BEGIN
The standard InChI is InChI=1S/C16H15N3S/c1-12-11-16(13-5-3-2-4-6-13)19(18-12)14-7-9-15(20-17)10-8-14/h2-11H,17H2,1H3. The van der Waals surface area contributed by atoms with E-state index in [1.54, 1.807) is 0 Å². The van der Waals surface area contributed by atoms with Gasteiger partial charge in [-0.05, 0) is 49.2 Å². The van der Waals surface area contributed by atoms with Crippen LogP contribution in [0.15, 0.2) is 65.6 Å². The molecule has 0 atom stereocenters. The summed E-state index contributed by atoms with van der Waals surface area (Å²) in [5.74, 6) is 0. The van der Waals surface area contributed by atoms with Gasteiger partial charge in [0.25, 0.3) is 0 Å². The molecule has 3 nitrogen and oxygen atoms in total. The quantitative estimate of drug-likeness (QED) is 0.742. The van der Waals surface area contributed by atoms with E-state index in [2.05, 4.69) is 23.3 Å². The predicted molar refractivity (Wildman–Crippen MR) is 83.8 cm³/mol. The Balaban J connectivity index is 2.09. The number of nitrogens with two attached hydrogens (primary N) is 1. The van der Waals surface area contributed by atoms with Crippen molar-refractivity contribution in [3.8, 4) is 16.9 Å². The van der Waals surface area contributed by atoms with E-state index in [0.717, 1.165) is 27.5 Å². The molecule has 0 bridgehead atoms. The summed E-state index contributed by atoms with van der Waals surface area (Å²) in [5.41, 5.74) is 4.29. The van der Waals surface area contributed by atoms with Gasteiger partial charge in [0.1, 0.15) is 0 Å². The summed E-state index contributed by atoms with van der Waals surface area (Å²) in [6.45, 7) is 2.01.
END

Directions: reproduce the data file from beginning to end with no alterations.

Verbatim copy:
The standard InChI is InChI=1S/C16H15N3S/c1-12-11-16(13-5-3-2-4-6-13)19(18-12)14-7-9-15(20-17)10-8-14/h2-11H,17H2,1H3. The van der Waals surface area contributed by atoms with E-state index in [1.54, 1.807) is 0 Å². The van der Waals surface area contributed by atoms with Gasteiger partial charge in [-0.05, 0) is 49.2 Å². The van der Waals surface area contributed by atoms with Crippen LogP contribution in [0.15, 0.2) is 65.6 Å². The molecule has 0 atom stereocenters. The summed E-state index contributed by atoms with van der Waals surface area (Å²) in [5.74, 6) is 0. The van der Waals surface area contributed by atoms with Gasteiger partial charge in [0.25, 0.3) is 0 Å². The molecule has 3 nitrogen and oxygen atoms in total. The quantitative estimate of drug-likeness (QED) is 0.742. The van der Waals surface area contributed by atoms with E-state index in [2.05, 4.69) is 23.3 Å². The predicted molar refractivity (Wildman–Crippen MR) is 83.8 cm³/mol. The Balaban J connectivity index is 2.09. The number of nitrogens with two attached hydrogens (primary N) is 1. The van der Waals surface area contributed by atoms with Crippen molar-refractivity contribution in [3.8, 4) is 16.9 Å². The van der Waals surface area contributed by atoms with E-state index in [0.717, 1.165) is 27.5 Å². The molecule has 0 bridgehead atoms. The summed E-state index contributed by atoms with van der Waals surface area (Å²) in [5.41, 5.74) is 4.29. The van der Waals surface area contributed by atoms with Gasteiger partial charge in [0.1, 0.15) is 0 Å². The summed E-state index contributed by atoms with van der Waals surface area (Å²) in [6.45, 7) is 2.01.